They advertise on Craigslist to remove unwanted household appliances. Tina acts as the secretary, answering calls and emails and tracking pick-ups. Her husband does the physical aspect, hauling the washers and dryers, taking them apart and selling them at scrap yards. He uses a Freon recovery system to be compliant with environmental codes when working on refrigerators.
“Learned it from a homeless guy, believe it or not,” Tina says. Her husband worked alongside a homeless man on a housing rehab crew that schooled them on metals, how to separate the copper, aluminum, steel and brass to get the best price. “This man had scrapped metal to get by and we realized, ‘Oh hey, there’s money to be made in this and we can do the same.’ ”
Prices for scrap metal spiked in 2006 and 2007 — at the same time the economy was tanking — increasing demand and luring more and more people in need of extra cash to become involved in the practice.
In the scrap business there hasn’t been an economic downturn, says Mike Chard, supervisor at Garden Street Iron and Metal, adding, “In fact, it’s been an upturn.”
The company has been able to maintain its workforce, and grow, despite the recession. The scrap industry nationally has added 10,000 jobs to the U.S. economy since 2010, according to the Institute for Scrap Recycling Industries.
“People’s perception of scrapyards is that it’s dirty, nasty, shady, but you come across the smartest, most interesting people,” Chard says. Some do it because of their commitment to recycling, some need the money or, for the older customers, it gives them something to do. Chard describes one of his regulars, an elderly woman who sells cardboard, something Garden Street also buys. She sometimes makes only three cents, but “she gets to come in and talk to everybody and feels like she’s doing her part.”
And his company does its part, according to Chard.
They have a six-figure computer system that tracks everything. They scan and store a copy of the I.D. of each customer. This is a mandated procedure for scrap metal transactions as of 2008, in response to widespread metal theft concerns, but something Chard says they were already doing. They also record camera shots of all transactions, including license plates.
They are so vigilant about monitoring business that Chard says the customers have been joking, “When you gonna start swabbing us for DNA?”
Chard acknowledges concerns about metal thefts and doesn’t buy cemetery urns, manhole covers or items that are clearly stolen. Anyone selling a junk car has to have the title. As a company, Garden Street has tried to answer community concerns, even if they don’t always agree. Specifically, at their Spring Grove Avenue location, they have stopped serving the grocery cart guys — the individuals that pull metal debris in grocery carts, or self-constructed wagons — due to theft concerns.
“Grocery cart guys get a bad rap in terms of scrapping,” Chard says. “They typically do not have the tools or means to pull off theft like stealing siding off houses or stripping copper pipes.”
It is the theft of copper, in particular, that feeds fears about scrapping. From 2006 to 2007 metal thefts in Cincinnati increased by a whopping 80 percent and were overwhelmingly copper-related. Those rates show no sign of decline, and police departments throughout Greater Cincinnati are spending more time and resources on the tracking and targeting of metal theft.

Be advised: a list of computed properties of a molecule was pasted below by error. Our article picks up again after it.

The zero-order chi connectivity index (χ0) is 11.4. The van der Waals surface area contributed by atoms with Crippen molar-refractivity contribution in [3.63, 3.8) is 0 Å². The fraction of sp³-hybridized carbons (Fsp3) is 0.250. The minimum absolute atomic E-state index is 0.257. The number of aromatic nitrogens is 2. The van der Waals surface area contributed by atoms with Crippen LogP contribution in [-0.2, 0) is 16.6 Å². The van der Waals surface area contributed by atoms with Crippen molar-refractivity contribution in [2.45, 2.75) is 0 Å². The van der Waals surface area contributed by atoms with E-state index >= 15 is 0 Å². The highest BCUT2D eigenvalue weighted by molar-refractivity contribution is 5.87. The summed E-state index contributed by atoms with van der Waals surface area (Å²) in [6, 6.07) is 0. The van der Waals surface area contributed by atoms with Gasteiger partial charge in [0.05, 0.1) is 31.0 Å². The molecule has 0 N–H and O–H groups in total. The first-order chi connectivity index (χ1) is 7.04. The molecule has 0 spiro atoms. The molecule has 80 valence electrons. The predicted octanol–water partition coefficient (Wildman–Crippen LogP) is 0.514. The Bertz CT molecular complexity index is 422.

No one knows the very real impact of copper pipe theft better than Jen Walters, executive director of the Lower Price Hill Community School. Her organization, which provides GED classes and food services to the Lower Price Hill neighborhood, has been hit more than once. Most recently, thieves hollowed out an air-conditioning unit to crawl through and gain access to the building without setting off the alarm. They caused $30,000 in damage for what Walters later discovered was $300 made by selling the torn-out copper pipes.
“We had to shut our food pantry for two months to make up the cost,” Walters says.
“What hurts the most is that it was people we knew,” she adds. Their family members were in the next week, apologizing. She describes the thieves as not in their right minds and driven by drugs, as are many of the metal thefts in Lower Price Hill.
“It is the drug addicts that are causing the problems,” echoes Krista Jones, who get all the attention, all of it bad.
Jones describes herself as more of a recycler than a scrapper. Her involvement in scrapping is just one of the ways she uses what other people have discarded to provide a second income for her family. She resells vintage and costume jewelry and makes new jewelry out of old, broken metal and gem pieces. Also, Jones buys storage units and does what she can with the contents, including scrapping metal.
“People don’t know how much work it is. Hours of sorting, separating and hauling. When it comes to scrapping, some money is better than none,” she says.
“A few bad ones make it bad for everybody,” Chard says. While the rush to steal for fast money is on the rise and is driven by bad elements, it overshadows the average people that scrap. And the average people, driven by economic hard times, are on the rise too.
That’s something that even Walters, despite the theft at her building, can concede. She sees students of the school gathering cans and metal debris for positive use. And the school regularly collects cans for a woman in the neighborhood who picks them up year-round to get money for Christmas.
“Still,” she says, “the temptation for quick money is a big one.” ©